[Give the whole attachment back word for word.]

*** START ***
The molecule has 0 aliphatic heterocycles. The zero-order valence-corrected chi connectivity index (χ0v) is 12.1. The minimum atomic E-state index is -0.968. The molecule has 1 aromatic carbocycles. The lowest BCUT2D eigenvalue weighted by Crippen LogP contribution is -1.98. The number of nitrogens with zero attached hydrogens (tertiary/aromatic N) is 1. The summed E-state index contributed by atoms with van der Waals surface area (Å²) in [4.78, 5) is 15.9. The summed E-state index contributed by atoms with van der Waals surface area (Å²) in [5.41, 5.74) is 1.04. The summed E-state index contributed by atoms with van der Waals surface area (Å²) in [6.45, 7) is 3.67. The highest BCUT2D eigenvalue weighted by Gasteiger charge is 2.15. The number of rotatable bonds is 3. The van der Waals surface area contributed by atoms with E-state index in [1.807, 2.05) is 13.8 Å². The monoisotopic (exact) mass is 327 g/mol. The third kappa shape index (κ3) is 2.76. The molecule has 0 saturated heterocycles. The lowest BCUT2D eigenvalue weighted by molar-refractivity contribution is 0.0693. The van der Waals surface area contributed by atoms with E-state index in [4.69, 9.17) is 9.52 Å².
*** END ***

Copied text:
The molecule has 0 aliphatic heterocycles. The zero-order valence-corrected chi connectivity index (χ0v) is 12.1. The minimum atomic E-state index is -0.968. The molecule has 1 aromatic carbocycles. The lowest BCUT2D eigenvalue weighted by Crippen LogP contribution is -1.98. The number of nitrogens with zero attached hydrogens (tertiary/aromatic N) is 1. The summed E-state index contributed by atoms with van der Waals surface area (Å²) in [4.78, 5) is 15.9. The summed E-state index contributed by atoms with van der Waals surface area (Å²) in [5.41, 5.74) is 1.04. The summed E-state index contributed by atoms with van der Waals surface area (Å²) in [6.45, 7) is 3.67. The highest BCUT2D eigenvalue weighted by Gasteiger charge is 2.15. The number of rotatable bonds is 3. The van der Waals surface area contributed by atoms with E-state index in [1.807, 2.05) is 13.8 Å². The monoisotopic (exact) mass is 327 g/mol. The third kappa shape index (κ3) is 2.76. The molecule has 0 saturated heterocycles. The lowest BCUT2D eigenvalue weighted by molar-refractivity contribution is 0.0693. The van der Waals surface area contributed by atoms with E-state index in [4.69, 9.17) is 9.52 Å².